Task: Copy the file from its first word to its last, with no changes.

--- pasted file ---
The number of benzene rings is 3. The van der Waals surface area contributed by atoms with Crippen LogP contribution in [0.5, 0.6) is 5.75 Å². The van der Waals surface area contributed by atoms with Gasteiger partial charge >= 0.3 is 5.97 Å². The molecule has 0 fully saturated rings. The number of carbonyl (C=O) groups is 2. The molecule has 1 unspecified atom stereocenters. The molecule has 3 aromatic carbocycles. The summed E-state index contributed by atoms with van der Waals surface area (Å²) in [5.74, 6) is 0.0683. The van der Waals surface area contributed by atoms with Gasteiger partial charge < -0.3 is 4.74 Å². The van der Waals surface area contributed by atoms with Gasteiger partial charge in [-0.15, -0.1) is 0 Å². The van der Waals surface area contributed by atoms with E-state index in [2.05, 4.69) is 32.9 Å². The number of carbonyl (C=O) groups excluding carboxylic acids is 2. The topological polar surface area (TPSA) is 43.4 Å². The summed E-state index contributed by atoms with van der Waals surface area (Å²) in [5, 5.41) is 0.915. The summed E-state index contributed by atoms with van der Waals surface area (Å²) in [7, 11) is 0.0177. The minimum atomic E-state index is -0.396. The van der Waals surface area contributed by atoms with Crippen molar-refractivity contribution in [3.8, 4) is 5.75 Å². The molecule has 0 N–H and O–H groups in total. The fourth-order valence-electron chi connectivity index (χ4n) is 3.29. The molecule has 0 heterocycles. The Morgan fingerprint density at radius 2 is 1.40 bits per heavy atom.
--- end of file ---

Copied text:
The number of benzene rings is 3. The van der Waals surface area contributed by atoms with Crippen LogP contribution in [0.5, 0.6) is 5.75 Å². The van der Waals surface area contributed by atoms with Gasteiger partial charge >= 0.3 is 5.97 Å². The molecule has 0 fully saturated rings. The number of carbonyl (C=O) groups is 2. The molecule has 1 unspecified atom stereocenters. The molecule has 3 aromatic carbocycles. The summed E-state index contributed by atoms with van der Waals surface area (Å²) in [5.74, 6) is 0.0683. The van der Waals surface area contributed by atoms with Gasteiger partial charge < -0.3 is 4.74 Å². The van der Waals surface area contributed by atoms with Gasteiger partial charge in [-0.15, -0.1) is 0 Å². The van der Waals surface area contributed by atoms with E-state index in [2.05, 4.69) is 32.9 Å². The number of carbonyl (C=O) groups excluding carboxylic acids is 2. The topological polar surface area (TPSA) is 43.4 Å². The summed E-state index contributed by atoms with van der Waals surface area (Å²) in [5, 5.41) is 0.915. The summed E-state index contributed by atoms with van der Waals surface area (Å²) in [7, 11) is 0.0177. The minimum atomic E-state index is -0.396. The van der Waals surface area contributed by atoms with Crippen molar-refractivity contribution in [3.8, 4) is 5.75 Å². The molecule has 0 N–H and O–H groups in total. The fourth-order valence-electron chi connectivity index (χ4n) is 3.29. The molecule has 0 heterocycles. The Morgan fingerprint density at radius 2 is 1.40 bits per heavy atom.